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The TCP/IP Of Money Mirage #ripple #stellar #blockstream #ethereum

“Strange days have found us
Strange days have tracked us down
They’re going to destroy
Our casual joys
We shall go on playing
Or find a new town”

The Doors.

Strange Days Stories:

Then there is Ripple. Nobody has declared Ripple dead, but it’s founder has left saying he got it wrong. OK, so that is failed Bitcoin bet, nothing new there. Actually the funding history does look strange. There were two rounds billed as Angel, but all the investors are institutions. Then after two Angel rounds, there is a Seed round. I now officially declare:

“the names given to funding rounds are utterly meaningless and should be relegated to the dustbin of history”.

Then there is Stellar, which is billed as Ripple done right. The same guy who built Ripple and then declared it a failure got backed in a big round to “get it right this time”. Tolerance of failure is a good thing; it is a key factor in the success of the Silicon Valley model. However one expects at least a decent interval when the entrepreneur is “out in the wilderness” learning and reflecting.

The mirage that is beguiling investors is a logic that goes like this:

I call this a mirage for the simple reason that we will never have anything like the Wintel era (i.e. a whole generation of technology controlled by two companies with proprietary technology). Nobody controlled TCP/IP.

Nobody will control the TCP/IP of money.

Although nobody controlled TCP/IP, $ billions of value was created at layers above TCP/IP. The same will be true of the TCP/IP of money. This layer will be totally free and open source. Almost everybody understands this. You can create huge economic value at the layer where you add value to merchants and consumers (eg Coinbase and Bitpay). So why are VCs even bothering at this lower TCP/IP like layer? The only logical reasons I I can see are:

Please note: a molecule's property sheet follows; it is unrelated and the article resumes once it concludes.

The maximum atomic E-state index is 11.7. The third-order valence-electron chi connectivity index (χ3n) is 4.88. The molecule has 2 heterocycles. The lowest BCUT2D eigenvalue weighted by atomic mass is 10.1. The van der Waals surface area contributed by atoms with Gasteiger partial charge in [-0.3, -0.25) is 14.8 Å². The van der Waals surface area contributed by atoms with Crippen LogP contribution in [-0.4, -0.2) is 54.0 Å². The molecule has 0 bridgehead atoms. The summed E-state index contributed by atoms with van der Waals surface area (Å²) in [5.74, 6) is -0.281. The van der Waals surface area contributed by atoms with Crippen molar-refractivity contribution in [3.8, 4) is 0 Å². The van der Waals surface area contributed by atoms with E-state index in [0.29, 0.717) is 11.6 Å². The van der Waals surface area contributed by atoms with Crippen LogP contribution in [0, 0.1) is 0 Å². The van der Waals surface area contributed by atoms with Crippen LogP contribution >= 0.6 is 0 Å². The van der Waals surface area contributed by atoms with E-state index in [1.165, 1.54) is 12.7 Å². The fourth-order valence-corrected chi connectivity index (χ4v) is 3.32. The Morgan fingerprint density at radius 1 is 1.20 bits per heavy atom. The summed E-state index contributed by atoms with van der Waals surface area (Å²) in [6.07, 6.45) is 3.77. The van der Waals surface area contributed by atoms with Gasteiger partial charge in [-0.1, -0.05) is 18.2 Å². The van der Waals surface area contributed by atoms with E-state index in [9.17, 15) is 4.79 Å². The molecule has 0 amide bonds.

1. The lottery ticket approach – a small bet on the remote chance of a massive outcome. This seems to explain the bets on Ripple and Stellar. The conversation here seems to be:

“It is unlikely that we can control the TCP/IP of money layer, but if we did the payoff is so massive that it is sensible to bet a few $ million on the possibility of that outcome”.

  1. The Deus Ex Machina approach. This seems to explain the Blockstream investment. The conversation here seems to be:

“The Bitcoin ecosystem is threatened by fundamental issues related to mining (such as the 51% attack”). That could put the $ billions in value creation at risk. By putting in a few $ millions we protect the ecosystem and our ability to make money further up the stack and by working at this layer of the stack we create unique insights and connections”.

The Deus Ex Machina approach is no stranger than a BigCo like IBM contributing to open source in the knowledge that they make money at the layer above. I believe the Blockstream investors are sincere in wanting to protect the ecosystem because they have a lot at stake in that ecosystem.

I think Ethereum is the platform to bet on. It is clearly not yet delivered, so the proof of the pudding will be in the eating. However their direction is right and they have the developers and funding to deliver on the promise. Ethereum is totally open source and their funding means they don’t have to deliver economic returns to shareholders. This means that developers can build on top without worry. Ethereum is more than platform for payment networks. That is certainly one very big use case. but it is also a platform for any kind of transaction. Fundamentally, Ethereum is a platform that enables the Internet to get back to its decentralized roots and the implications of that are big and not confined to Fintech. The fact that Ethereum was funded through a currency sale is a non-issue in my opinion. Ether (that currency) is only used to buy resources on the decentralised Ethereum network and Ether is convertible to Bitcoin. Nobody views Ether as a rival to Bitcoin.

The debate will continue. A lot of that debate is highly technical and obscure to most people. However at core the issues are economic and driven by developer motivation. The debate will shape the services that consumers and businesses will use years in the future.

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